Alcohol consumption and addiction have been related to anxiety and the anxiolytic effect of ethanol. It has been shown in mice that losers with repeated experience of social defeats are more anxious than winners with repeated experience of victories. Mice with a different social status were tested for their oral ethanol consumption using a free two bottle choice paradigm and for their social approach behaviour after ethanol consumption using the partition test, in which anxiety is an important component. In addition, the sensitivity of the animals for the κ-opioid receptor agonist U-50,488H (2.5 mg/kg, s.c.) was assessed using the partition test, in which this drug has been shown to induce anxiolytic-like effects. Further, the effect of daily treatment with U-50,488H for 8 days on ethanol consumption was tested in animals that had consumed ethanol and were subjected during these 8 days to a period of 5 days of interruption of ethanol supply and subsequently to a period of 3 days of renewed access to ethanol.Losers consumed more ethanol than winners. Consumption of ethanol was accompanied by a decrease of anxiety level, as evidenced by an increased approach behaviour in the partition test. U-50,488H stimulated ethanol consumption after a period of 5 days of interruption of ethanol supply and drug treatment in the losers, but not in the winners. U-50,488H increased approach behaviour in the losers not consuming ethanol and decreased this behaviour in the winners, especially in those that had consumed ethanol. It is postulated that U-50,488H acts as a partial agonist in this respect. The increased anxiety may be related to the enhanced ethanol consumption in the losers, which may be of relevance for the etiology of alcohol addiction.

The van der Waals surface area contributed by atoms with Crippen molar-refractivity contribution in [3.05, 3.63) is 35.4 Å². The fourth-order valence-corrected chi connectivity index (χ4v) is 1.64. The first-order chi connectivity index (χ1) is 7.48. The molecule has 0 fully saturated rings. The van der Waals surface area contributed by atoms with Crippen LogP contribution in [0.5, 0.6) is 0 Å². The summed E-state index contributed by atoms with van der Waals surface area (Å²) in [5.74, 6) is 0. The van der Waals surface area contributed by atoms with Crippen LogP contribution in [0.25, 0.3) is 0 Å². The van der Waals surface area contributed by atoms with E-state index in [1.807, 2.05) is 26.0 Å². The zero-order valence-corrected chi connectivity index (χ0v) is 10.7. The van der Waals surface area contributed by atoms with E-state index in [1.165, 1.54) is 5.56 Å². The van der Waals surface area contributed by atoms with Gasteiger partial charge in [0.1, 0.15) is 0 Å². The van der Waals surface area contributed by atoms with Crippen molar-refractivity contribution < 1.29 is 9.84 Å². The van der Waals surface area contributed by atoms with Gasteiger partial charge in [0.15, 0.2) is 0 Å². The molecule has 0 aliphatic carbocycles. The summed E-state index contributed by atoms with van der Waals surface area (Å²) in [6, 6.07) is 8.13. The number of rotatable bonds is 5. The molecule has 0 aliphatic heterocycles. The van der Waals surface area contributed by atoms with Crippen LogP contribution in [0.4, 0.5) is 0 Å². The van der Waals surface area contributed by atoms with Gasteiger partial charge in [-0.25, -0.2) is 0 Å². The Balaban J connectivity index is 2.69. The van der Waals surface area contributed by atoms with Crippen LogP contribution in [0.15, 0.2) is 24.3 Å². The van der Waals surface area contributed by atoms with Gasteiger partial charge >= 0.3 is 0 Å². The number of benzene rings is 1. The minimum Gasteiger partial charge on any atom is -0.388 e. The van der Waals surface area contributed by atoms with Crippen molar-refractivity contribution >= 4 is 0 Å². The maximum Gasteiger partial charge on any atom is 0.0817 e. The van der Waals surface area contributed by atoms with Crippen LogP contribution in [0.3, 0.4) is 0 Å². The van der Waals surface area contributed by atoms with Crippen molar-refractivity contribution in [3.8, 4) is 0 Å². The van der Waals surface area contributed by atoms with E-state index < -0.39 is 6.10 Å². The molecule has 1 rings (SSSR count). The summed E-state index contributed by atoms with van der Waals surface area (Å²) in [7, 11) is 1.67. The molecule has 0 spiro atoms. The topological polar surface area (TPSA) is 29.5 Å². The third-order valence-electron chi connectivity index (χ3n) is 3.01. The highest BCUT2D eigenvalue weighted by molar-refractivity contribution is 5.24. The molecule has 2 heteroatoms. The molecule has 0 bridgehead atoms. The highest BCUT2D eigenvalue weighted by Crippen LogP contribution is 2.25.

Keywords: κ-opioids; Ethanol; Mice; Anxiety; U-50, 488H; Winners; Losers; Social status;
Lack of effect of acute dopamine precursor depletion in nicotine-dependent smokers by Kevin F. Casey; Chawki Benkelfat; Simon N. Young; Marco Leyton (512-520).